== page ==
In Eastlaugh’s research, he includes two key factors in TCO that are often neglected, and since commonly ignored, become the unforeseen sources of catastrophic cost overruns:
Eastlaugh draws further conclusions from the HIMSS Analytics data, reflecting the average annual revenue of hospitals using each system:
The bottom line is this: If the average hospital using Vendor C’s system were instead to use Vendor A’s system, the difference in FTE support costs and upgrade fees would deliver an approximately 27.7 percent increase in hospital operating margins – from 2 percent to 2.6 percent. As a result, the average 350-bed hospital in the HIMSS Analytics sample could save $2.3 million a year, or $23 million over 10 years in ongoing EHR system costs in these two areas alone.
It does not take much to decipher the most likely vendors to match those in Eastlaugh’s study. When best healthcare executives follow Eastlaugh’s unbiased, TCO-driven recommendations, their EHR decisions will lead toward better organizational performance, financially and clinically. TCO provides important considerations in making best EHR decisions.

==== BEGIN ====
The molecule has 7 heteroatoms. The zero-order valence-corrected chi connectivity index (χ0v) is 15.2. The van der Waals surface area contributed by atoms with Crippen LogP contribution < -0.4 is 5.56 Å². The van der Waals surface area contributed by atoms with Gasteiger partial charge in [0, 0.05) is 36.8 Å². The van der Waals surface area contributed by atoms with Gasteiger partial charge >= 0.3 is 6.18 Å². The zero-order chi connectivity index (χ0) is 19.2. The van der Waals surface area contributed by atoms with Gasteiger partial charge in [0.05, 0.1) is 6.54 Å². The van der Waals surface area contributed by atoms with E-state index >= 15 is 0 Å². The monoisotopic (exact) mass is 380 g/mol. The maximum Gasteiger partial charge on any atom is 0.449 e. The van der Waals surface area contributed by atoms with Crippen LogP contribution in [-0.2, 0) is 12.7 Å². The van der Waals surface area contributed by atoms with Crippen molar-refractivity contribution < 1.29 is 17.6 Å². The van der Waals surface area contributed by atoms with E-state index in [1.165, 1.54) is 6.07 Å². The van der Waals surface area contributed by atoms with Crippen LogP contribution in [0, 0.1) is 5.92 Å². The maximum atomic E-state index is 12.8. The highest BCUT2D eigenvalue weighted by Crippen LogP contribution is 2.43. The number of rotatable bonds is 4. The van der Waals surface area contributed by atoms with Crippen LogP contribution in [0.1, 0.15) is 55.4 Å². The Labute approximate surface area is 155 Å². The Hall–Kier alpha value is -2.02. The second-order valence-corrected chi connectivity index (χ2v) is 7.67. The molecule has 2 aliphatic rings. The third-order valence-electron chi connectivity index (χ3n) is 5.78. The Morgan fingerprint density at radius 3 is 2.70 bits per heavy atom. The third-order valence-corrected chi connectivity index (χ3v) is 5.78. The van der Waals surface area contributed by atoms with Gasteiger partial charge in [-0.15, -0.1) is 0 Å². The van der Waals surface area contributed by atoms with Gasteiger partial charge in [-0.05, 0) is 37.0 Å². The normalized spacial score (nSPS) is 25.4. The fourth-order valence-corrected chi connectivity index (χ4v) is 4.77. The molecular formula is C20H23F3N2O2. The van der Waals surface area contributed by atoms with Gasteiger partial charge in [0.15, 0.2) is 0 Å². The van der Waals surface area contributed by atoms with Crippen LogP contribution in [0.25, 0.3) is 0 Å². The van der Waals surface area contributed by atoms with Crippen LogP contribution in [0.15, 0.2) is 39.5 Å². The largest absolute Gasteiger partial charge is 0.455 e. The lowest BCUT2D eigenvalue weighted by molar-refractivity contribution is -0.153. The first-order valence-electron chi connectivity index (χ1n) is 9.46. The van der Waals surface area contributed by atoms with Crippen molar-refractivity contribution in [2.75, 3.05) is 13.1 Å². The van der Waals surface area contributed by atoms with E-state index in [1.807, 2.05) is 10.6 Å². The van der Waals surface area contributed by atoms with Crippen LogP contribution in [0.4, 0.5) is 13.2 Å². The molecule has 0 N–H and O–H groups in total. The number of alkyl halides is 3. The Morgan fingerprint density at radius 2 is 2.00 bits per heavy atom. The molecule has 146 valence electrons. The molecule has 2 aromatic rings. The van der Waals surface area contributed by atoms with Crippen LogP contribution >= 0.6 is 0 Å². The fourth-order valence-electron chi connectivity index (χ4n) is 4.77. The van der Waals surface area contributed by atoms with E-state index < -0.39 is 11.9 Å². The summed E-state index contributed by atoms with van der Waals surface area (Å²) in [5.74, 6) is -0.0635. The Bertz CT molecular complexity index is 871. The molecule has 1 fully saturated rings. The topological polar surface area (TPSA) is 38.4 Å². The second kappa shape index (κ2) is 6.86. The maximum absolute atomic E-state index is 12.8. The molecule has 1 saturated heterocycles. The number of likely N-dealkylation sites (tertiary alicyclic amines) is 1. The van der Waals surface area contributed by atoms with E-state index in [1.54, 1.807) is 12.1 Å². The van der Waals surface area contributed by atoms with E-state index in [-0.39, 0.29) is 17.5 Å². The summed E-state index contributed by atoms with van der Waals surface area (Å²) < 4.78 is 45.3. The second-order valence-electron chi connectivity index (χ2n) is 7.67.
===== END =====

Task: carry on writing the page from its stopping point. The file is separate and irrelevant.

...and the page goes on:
Financial pressures remain the sobering reality for healthcare organizations, even more so during the transition toward value-based-care models. It is more important than ever to carefully consider the total cost of ownership when making EHR decisions.
* Source: “The total cost of EHR ownership” by Steven R. Eastlaugh, ScD. hfm®, a publication of the Healthcare Financial Management Association (hfma.org). February 2013.
Applications of electronic health record (EHR) technology and capabilities often do NOT consider the needs of pediatric settings. As healthcare clinicians know, pediatric patients are not just small adults. Children have unique and different needs and interventions than their adult counterparts, so that many adult-ready HIT solutions do not necessarily fit comfortably with pediatric patients or caregivers.
One of our clients, a pediatric specialty hospital, had been successfully using the EHR with full computerized physician order entry (CPOE) for three years. As part of its ongoing emphasis on continuous improvements, the organization programmed and adapted the EHR to better manage dosing-related computations. Concurrently, the organization was focused on reducing alerts due to alert fatigue issues clinicians were experiencing.
Would clinicians value computer-generated recommendations for dosing?
The guiding imperative was simple: Clinicians value and therefore act on owned, computer-generated recommendations for dosing. On the other hand, if pediatric caregivers don’t have a programmable EHR, they are forced to rely either on old-school pocket notes and computations to determine best dosing OR on black-box-like, EHR-imposed, inflexible requirements from elsewhere without any local or innovation reflective capabilities.